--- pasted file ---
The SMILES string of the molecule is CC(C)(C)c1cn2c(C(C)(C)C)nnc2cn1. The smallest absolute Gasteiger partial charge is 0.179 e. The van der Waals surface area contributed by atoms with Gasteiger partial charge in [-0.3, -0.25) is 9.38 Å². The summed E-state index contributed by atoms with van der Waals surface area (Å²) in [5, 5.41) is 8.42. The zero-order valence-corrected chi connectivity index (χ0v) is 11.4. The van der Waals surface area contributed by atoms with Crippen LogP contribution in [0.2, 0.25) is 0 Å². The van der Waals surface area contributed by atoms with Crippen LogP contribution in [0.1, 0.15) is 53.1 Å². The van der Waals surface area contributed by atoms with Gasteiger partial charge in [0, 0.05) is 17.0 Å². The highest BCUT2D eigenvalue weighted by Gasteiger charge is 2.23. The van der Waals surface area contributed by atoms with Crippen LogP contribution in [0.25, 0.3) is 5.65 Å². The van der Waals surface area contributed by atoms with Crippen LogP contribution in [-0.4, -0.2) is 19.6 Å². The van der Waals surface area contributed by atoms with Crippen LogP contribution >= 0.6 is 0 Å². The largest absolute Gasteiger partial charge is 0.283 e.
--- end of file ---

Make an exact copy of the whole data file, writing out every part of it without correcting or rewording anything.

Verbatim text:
The SMILES string of the molecule is CC(C)(C)c1cn2c(C(C)(C)C)nnc2cn1. The smallest absolute Gasteiger partial charge is 0.179 e. The van der Waals surface area contributed by atoms with Gasteiger partial charge in [-0.3, -0.25) is 9.38 Å². The summed E-state index contributed by atoms with van der Waals surface area (Å²) in [5, 5.41) is 8.42. The zero-order valence-corrected chi connectivity index (χ0v) is 11.4. The van der Waals surface area contributed by atoms with Crippen LogP contribution in [0.2, 0.25) is 0 Å². The van der Waals surface area contributed by atoms with Crippen LogP contribution in [0.1, 0.15) is 53.1 Å². The van der Waals surface area contributed by atoms with Gasteiger partial charge in [0, 0.05) is 17.0 Å². The highest BCUT2D eigenvalue weighted by Gasteiger charge is 2.23. The van der Waals surface area contributed by atoms with Crippen LogP contribution in [0.25, 0.3) is 5.65 Å². The van der Waals surface area contributed by atoms with Crippen LogP contribution in [-0.4, -0.2) is 19.6 Å². The van der Waals surface area contributed by atoms with Crippen LogP contribution >= 0.6 is 0 Å². The largest absolute Gasteiger partial charge is 0.283 e.